Which Joe gave his name to ‘sloppy joes’? We look at five interesting sandwiches and their lexical origins.
1‘his hat tilted forward a little’
lean, tip, list, slope, camber, bank, slant, incline, pitch, dip, cant, bevel, angle, cock, heel, careen, bend, be at an angle
level, right, be level, come level, be upright, come upright
2‘he tilts at his prey’
charge, rush, run
lunge, prod, poke, jab, thrust
3‘like a knight tilting at a wayside tournament’
joust, tourney, enter the lists
contend, spar, fight, clash
1‘Mum's cup was on a tilt’
slope, list, camber, gradient, bank, slant, incline, pitch, dip, cant, bevel, angle, heel
North American grade, downgrade, upgrade
2‘a tilt of the head’
nod, dip, tip, inclination, cock, bob
3‘knights would take part in a tilt’
joust, tournament, tourney, lists, combat, contest, fight, duel
4‘a tilt at the European Cup’
attempt on, bid for
informal go, crack, shot
1‘they charged full tilt down the side of the dell’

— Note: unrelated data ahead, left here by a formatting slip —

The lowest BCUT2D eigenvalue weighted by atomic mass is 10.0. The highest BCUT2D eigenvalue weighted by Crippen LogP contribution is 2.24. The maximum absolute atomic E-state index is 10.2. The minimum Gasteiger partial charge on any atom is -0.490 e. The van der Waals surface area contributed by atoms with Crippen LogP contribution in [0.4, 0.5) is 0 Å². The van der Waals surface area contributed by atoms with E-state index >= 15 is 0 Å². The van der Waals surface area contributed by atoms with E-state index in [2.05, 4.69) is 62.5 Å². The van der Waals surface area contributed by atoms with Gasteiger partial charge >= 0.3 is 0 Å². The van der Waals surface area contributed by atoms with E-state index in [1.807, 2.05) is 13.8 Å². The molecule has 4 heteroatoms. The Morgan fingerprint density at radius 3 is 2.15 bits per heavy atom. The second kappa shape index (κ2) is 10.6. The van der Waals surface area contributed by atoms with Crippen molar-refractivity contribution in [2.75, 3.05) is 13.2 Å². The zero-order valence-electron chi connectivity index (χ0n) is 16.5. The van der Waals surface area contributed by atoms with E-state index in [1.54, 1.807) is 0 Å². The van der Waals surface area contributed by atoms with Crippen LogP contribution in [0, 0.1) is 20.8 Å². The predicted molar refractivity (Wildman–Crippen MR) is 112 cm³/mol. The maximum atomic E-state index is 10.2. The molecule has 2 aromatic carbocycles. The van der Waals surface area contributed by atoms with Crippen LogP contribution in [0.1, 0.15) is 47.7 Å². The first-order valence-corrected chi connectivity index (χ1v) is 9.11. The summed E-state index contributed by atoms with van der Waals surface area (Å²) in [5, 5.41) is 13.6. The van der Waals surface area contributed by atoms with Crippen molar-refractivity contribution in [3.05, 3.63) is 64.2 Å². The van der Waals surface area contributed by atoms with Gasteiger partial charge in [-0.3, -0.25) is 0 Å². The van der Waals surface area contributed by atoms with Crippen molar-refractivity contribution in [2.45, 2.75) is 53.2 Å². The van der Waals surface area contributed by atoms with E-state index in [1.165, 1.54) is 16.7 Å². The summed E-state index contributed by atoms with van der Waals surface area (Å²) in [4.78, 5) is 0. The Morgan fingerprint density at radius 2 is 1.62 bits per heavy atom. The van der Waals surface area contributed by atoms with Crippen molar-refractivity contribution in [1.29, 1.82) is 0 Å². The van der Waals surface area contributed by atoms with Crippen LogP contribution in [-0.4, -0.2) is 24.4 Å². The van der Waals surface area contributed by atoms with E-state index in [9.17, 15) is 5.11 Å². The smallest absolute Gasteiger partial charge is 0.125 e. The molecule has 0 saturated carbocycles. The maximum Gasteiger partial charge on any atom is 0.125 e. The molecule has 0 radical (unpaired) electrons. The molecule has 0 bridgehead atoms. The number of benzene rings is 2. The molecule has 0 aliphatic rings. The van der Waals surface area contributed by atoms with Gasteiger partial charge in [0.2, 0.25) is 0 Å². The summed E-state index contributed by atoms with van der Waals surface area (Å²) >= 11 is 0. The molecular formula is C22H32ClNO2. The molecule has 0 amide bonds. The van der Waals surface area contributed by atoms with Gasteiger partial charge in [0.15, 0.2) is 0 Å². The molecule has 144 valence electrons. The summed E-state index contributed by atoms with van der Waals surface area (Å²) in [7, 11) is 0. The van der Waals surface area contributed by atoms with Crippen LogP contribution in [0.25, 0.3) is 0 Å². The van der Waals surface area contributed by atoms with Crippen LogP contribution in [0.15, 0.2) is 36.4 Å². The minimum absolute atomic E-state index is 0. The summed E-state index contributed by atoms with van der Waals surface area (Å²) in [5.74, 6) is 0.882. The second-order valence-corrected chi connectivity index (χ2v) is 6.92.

full speed, at full speed, full pelt, at full pelt, as fast as one's legs can carry one, at a gallop, helter-skelter, headlong, hotfoot, post-haste, hurriedly, hastily, wildly, pell-mell, impetuously, recklessly, rashly, at breakneck speed, precipitately, impulsively
p.d.q., p.d.q. pretty damn quick, double quick, at a lick, hell for leather, pronto, at the double, a mile a minute, like the wind, like a bomb, like a bat out of hell, like a scalded cat, like the deuce, like nobody's business, like lightning, like greased lightning, like a madman, like a madwoman
like the clappers, at a rate of knots, like billy-o
2‘the marketing blitz has raged at full tilt for some time now’
with great force, full force, with full force, full blast, with a will, for all one is worth, with might and main, with all the stops out, all out, with a vengeance, vigorously, energetically, strongly, powerfully, madly
hammer and tongs, going great guns, like crazy, like mad
We take a look at several popular, though confusing, punctuation marks.
From Afghanistan to Zimbabwe, discover surprising and intriguing language facts from around the globe.
The definitions of ‘buddy’ and ‘bro’ in the OED have recently been revised. We explore their history and increase in popularity.